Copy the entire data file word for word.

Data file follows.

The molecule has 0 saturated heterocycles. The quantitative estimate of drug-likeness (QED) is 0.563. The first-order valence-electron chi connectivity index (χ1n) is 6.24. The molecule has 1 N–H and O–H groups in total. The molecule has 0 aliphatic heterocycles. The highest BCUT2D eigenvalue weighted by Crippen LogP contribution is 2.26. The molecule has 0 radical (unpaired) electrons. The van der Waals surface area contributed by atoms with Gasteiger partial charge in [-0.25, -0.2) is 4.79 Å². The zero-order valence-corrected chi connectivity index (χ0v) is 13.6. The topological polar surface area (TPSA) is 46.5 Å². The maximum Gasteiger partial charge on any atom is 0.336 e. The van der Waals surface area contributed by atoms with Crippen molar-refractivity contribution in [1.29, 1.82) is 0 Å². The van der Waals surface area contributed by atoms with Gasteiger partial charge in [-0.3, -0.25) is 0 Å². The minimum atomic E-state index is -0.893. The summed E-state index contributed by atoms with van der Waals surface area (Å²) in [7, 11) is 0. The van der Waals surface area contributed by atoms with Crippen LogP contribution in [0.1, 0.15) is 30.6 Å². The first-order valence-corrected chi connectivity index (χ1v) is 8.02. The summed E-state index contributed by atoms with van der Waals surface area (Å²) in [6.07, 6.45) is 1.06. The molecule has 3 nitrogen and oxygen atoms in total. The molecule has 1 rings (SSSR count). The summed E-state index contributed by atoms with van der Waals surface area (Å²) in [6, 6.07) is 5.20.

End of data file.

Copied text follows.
The molecule has 0 saturated heterocycles. The quantitative estimate of drug-likeness (QED) is 0.563. The first-order valence-electron chi connectivity index (χ1n) is 6.24. The molecule has 1 N–H and O–H groups in total. The molecule has 0 aliphatic heterocycles. The highest BCUT2D eigenvalue weighted by Crippen LogP contribution is 2.26. The molecule has 0 radical (unpaired) electrons. The van der Waals surface area contributed by atoms with Gasteiger partial charge in [-0.25, -0.2) is 4.79 Å². The zero-order valence-corrected chi connectivity index (χ0v) is 13.6. The topological polar surface area (TPSA) is 46.5 Å². The maximum Gasteiger partial charge on any atom is 0.336 e. The van der Waals surface area contributed by atoms with Crippen molar-refractivity contribution in [1.29, 1.82) is 0 Å². The van der Waals surface area contributed by atoms with Gasteiger partial charge in [-0.3, -0.25) is 0 Å². The minimum atomic E-state index is -0.893. The summed E-state index contributed by atoms with van der Waals surface area (Å²) in [7, 11) is 0. The van der Waals surface area contributed by atoms with Crippen LogP contribution in [0.1, 0.15) is 30.6 Å². The first-order valence-corrected chi connectivity index (χ1v) is 8.02. The summed E-state index contributed by atoms with van der Waals surface area (Å²) in [6.07, 6.45) is 1.06. The molecule has 3 nitrogen and oxygen atoms in total. The molecule has 1 rings (SSSR count). The summed E-state index contributed by atoms with van der Waals surface area (Å²) in [6, 6.07) is 5.20.